[JURIST] Law enforcement officials often obtain Americans' phone records without a warrant or subpoena by paying private data brokers, who sometimes get the information through improper or even illegal techniques, AP reports. Federal agencies that hire data brokers include the FBI [official website] and the US Marshals Service [official website], both part of the Justice Department, and US Immigration and Customs Enforcement [official website] in the Department of Homeland Security. Privacy groups such as the Electronic Privacy Information Center [advocacy website] consider the government's use of data brokers an "end run" around the Fourth Amendment [text and materials], which requires judicial oversight of most searches and seizures. The National Security Agency [official website] has come under fire recently for its warrantless surveillance programs [JURIST news archive], which are being challenged in a number of lawsuits [JURIST report].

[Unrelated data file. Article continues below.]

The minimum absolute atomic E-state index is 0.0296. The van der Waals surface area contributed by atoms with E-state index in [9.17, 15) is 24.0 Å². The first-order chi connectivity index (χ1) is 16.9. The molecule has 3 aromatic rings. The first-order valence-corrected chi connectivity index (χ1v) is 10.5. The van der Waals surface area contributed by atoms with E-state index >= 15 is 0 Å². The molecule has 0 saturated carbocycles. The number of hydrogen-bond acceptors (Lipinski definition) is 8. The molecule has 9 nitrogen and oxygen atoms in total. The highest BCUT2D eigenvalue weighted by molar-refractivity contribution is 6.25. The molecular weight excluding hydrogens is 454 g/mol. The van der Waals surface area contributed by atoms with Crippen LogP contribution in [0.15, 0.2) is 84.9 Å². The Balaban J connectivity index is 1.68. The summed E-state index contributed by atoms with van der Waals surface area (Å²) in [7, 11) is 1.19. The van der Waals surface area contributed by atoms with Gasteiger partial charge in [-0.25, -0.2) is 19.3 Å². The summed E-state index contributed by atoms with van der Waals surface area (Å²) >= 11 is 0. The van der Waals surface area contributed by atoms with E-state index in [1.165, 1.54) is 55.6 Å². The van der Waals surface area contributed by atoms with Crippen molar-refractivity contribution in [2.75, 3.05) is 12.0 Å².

A House Energy and Commerce subcommittee on investigations [official website] has gathered documents showing that some data brokers trick phone companies into releasing records or hack into customer accounts. The subcommittee is holding hearings on data brokers on Wednesday and Thursday [committee materials]. Several data broker executives scheduled to testify are expected to invoke their Fifth Amendment rights. Last year, executives told a congressional committee [Washington Post report] that they would take measures to protect Social Security numbers and other sensitive information. AP has more.